wool cardigan

  • Scout Aesthetics: Fresh laundry. Hot dogs for dinner. Cold pizza for breakfast. A really good haircut. A joke so funny that you cry. New shoes. The CRACK! of a baseball on a wooden bat. FOMO. Peppermint chewing gum. Runner's high. Your first crush.
  • Soldier Aesthetics: Pine trees. Cold dew on a summer morning. MRE's that don't taste like paper pulp. Cornfields as far as the eye can see. Screaming at the sky late at night. Turkey with stuffing. White bread in a plastic sleeve. Getting gum on your shoes.
  • Pyro Aesthetics: Scented candles and burnt popcorn. Fresh-cut daisies. Drawing with charcoal. Sun bleached bones. The smell of gasoline. Gel pens. Your favorite animated movie. The scapegoat. Not caring at all.
  • Demoman Aesthetics: Butterscotch and sulfur. Rolling meadows of grass. Sand in your shoes. Fried fish in a greasy newspaper. Fireworks on a warm summer evening. Wool turtleneck sweaters. Being double-dog-dared to swim in the lake during winter. The best hole-in-the-wall pub in the world.
  • Heavy Aesthetics: Dusty old books. Creaking floorboards. Fresh winter snow. A really good sandwich. Finding a new favorite novel. A handmade scarf. Getting a good grade on an assignment. First editions. Going to the natural history museum. Firmly believing why you were put on this earth.
  • Engineer Aesthetics: Breakfast foods. Campfires. The satisfying clicking of clockwork machinery. Reading bedtime stories aloud. T-shirts with math jokes on them. Tuning a guitar. Petting zoos. Knowing your limits. Learning about something that makes you really happy. A cool looking rock.
  • Medic Aesthetics: Antiseptic. Down comforters. Really round fluffy birds. Bad puns. Doing things because you can. Hot tea. Waking up before the sun does. Whistling. Dry cleaning. Fun facts about animals. Really strange nonfiction books. Windy winter days.
  • Sniper Aesthetics: Dirt and black coffee. Climbing a tree. People watching. Road trips. Going to bed and realizing you haven't spoken to anyone all day. Fairy bread. Getting caught in the rain. Really cool scars. Having a story for everything. Polarized lenses.
  • Spy Aesthetic: Vermouth and tobacco. Minimalist cuff links. Playing cards. Hair pomade. Silk ties. Your first love. A passing feeling of emptiness. Heels clicking on polished floors. Crusty dinner rolls with soft warm bread on the inside.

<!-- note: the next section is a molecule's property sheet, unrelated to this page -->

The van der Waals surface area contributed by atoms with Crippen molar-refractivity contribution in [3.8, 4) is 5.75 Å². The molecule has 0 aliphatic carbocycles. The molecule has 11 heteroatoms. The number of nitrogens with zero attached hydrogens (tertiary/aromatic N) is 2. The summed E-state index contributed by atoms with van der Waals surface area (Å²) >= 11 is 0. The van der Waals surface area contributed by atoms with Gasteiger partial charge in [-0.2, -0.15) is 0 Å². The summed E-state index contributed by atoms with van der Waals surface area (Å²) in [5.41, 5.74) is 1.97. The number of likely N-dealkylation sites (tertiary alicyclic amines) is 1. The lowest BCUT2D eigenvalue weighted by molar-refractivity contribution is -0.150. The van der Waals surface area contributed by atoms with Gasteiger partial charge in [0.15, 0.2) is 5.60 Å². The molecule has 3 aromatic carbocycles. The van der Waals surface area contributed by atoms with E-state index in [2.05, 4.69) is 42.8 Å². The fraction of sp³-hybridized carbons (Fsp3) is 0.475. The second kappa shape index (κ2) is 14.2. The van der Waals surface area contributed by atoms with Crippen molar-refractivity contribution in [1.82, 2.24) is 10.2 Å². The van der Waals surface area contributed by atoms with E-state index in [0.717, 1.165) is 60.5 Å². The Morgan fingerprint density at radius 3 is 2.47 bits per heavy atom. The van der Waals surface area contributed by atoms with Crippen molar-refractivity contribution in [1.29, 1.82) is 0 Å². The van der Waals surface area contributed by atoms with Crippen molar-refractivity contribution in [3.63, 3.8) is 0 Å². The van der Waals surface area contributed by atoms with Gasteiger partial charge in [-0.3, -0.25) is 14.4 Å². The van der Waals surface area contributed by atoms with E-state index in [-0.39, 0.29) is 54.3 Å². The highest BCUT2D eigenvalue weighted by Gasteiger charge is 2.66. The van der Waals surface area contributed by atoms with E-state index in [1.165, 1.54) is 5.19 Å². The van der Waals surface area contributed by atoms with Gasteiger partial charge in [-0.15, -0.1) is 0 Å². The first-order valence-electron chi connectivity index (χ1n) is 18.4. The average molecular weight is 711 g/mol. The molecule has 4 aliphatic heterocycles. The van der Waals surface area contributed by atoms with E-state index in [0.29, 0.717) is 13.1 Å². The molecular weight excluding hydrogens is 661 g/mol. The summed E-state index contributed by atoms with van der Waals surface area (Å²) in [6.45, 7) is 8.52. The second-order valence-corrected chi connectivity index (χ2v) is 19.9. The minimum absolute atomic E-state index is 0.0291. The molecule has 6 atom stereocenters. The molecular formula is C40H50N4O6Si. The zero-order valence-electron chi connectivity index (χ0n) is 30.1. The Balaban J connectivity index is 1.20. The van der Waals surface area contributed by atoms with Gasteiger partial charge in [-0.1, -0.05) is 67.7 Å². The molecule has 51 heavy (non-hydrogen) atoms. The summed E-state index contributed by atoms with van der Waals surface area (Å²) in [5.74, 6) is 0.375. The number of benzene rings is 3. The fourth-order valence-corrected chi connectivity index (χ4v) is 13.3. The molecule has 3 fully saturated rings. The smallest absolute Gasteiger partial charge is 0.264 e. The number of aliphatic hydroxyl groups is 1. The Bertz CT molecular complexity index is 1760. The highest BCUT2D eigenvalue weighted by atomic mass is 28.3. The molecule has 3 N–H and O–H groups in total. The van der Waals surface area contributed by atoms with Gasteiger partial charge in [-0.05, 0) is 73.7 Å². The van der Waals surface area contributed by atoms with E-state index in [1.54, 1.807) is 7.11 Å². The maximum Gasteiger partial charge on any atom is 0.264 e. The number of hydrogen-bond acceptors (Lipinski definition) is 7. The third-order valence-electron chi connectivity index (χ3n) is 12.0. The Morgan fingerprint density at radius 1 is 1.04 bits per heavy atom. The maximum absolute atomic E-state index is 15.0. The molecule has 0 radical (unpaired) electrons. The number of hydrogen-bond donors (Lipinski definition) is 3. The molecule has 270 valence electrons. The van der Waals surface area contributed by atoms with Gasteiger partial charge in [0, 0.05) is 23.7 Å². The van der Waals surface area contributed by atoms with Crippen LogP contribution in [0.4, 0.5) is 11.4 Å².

• Pauling Aesthetics: Lavender hand soap. Gunpowder. Lilac polo shirts. Worn black denim. Staying up late and watching the home shopping channel because you can't sleep. Beat-up firearms catalogs. Telling your mother to return your birthday gift because your workplace has strict dress codes regarding clothing colors, even though you desperately need that new skirt. Finding drawings from when you were a child. Soft wool cardigans. Shiny silver knives. Yogurt with fruit. Hating and loving your job at the same time.

Natalie Westling & Vittoria Ceretti by  Collier Schorr - Jean Paul Gaultier Haute Couture Fall 2016

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etsyfindoftheday 3 | 4.17.17

knitted cardigans for men and women by vajuhandmade

i’ve been finding a lot of rad ukranian etsy shops lately, like vajuhandmade — a cool sweater and accessories seller that has styles for both men and women. check ‘em all out and find your faves!

mrsives  asked:

hi pauline, I was just wondering if you have any places in edinburgh you find particularly interesting/enjoyable/that you'd recommend to someone visiting there? I'll be there for 4 days with a friend, and we're trying to make the most of our visit. (also I hope you're enjoying the ma and living there, and apologies if this has already been asked!)

Hey love, sorry for my late reply! 

First things first, I have to say that I’m still pretty much a tourist in the city, and that I keep to the old part of town anyway, which might make things a bit boring for you. But here are the things I like doing best here:

Walk the Royal Mile up and down over and over again. It’s terribly cliché, but it’s such a lovely street, cobble-stoned, full of overpriced, archetypal scottish products, but resonating with the song of bagpipes, buoyant with street artists, surrounded by old, tilting houses, peppered with fairy lights; at the top, you enter a strange, time-travelesque, gothic slope that will bring you up to the castle, which is absolutely a must see. You can stay within the castle walls for hours on end—magnificent view, multiple museums and chapels, stony benches, a strange step in the Middle-Ages.

Tour the university campus—there, you’ll find Walter Scott’s house, the beautiful Old College buildings, the modern Library and its art collections. In the Student’s Union House, you’ll be able to take a drink and walk through rooms upon rooms of comfortable armchairs, hushed whispers and loud laughters, impressive ballrooms and tiny writing offices. Down the Middle Meadow Walk, you’ll find a large, green park too.